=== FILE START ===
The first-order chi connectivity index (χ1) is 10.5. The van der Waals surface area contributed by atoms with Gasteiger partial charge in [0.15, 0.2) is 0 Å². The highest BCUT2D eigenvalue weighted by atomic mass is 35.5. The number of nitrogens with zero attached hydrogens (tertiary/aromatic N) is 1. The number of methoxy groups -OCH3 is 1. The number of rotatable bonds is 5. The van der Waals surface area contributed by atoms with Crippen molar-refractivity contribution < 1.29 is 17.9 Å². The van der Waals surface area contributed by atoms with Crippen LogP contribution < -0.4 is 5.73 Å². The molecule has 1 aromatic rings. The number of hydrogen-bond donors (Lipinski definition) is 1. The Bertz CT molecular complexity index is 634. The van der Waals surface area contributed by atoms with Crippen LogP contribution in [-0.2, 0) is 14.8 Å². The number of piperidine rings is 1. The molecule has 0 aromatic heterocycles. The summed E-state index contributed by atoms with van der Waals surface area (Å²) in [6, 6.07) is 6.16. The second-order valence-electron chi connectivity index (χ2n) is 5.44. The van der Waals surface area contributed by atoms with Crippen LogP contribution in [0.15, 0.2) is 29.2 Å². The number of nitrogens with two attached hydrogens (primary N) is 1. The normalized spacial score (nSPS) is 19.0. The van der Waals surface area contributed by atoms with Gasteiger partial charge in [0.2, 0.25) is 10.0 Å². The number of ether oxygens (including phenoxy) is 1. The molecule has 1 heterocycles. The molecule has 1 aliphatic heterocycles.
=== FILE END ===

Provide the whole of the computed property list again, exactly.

The first-order chi connectivity index (χ1) is 10.5. The van der Waals surface area contributed by atoms with Gasteiger partial charge in [0.15, 0.2) is 0 Å². The highest BCUT2D eigenvalue weighted by atomic mass is 35.5. The number of nitrogens with zero attached hydrogens (tertiary/aromatic N) is 1. The number of methoxy groups -OCH3 is 1. The number of rotatable bonds is 5. The van der Waals surface area contributed by atoms with Crippen molar-refractivity contribution < 1.29 is 17.9 Å². The van der Waals surface area contributed by atoms with Crippen LogP contribution < -0.4 is 5.73 Å². The molecule has 1 aromatic rings. The number of hydrogen-bond donors (Lipinski definition) is 1. The Bertz CT molecular complexity index is 634. The van der Waals surface area contributed by atoms with Crippen LogP contribution in [-0.2, 0) is 14.8 Å². The number of piperidine rings is 1. The molecule has 0 aromatic heterocycles. The summed E-state index contributed by atoms with van der Waals surface area (Å²) in [6, 6.07) is 6.16. The second-order valence-electron chi connectivity index (χ2n) is 5.44. The van der Waals surface area contributed by atoms with Crippen LogP contribution in [0.15, 0.2) is 29.2 Å². The number of nitrogens with two attached hydrogens (primary N) is 1. The normalized spacial score (nSPS) is 19.0. The van der Waals surface area contributed by atoms with Gasteiger partial charge in [0.2, 0.25) is 10.0 Å². The number of ether oxygens (including phenoxy) is 1. The molecule has 1 heterocycles. The molecule has 1 aliphatic heterocycles.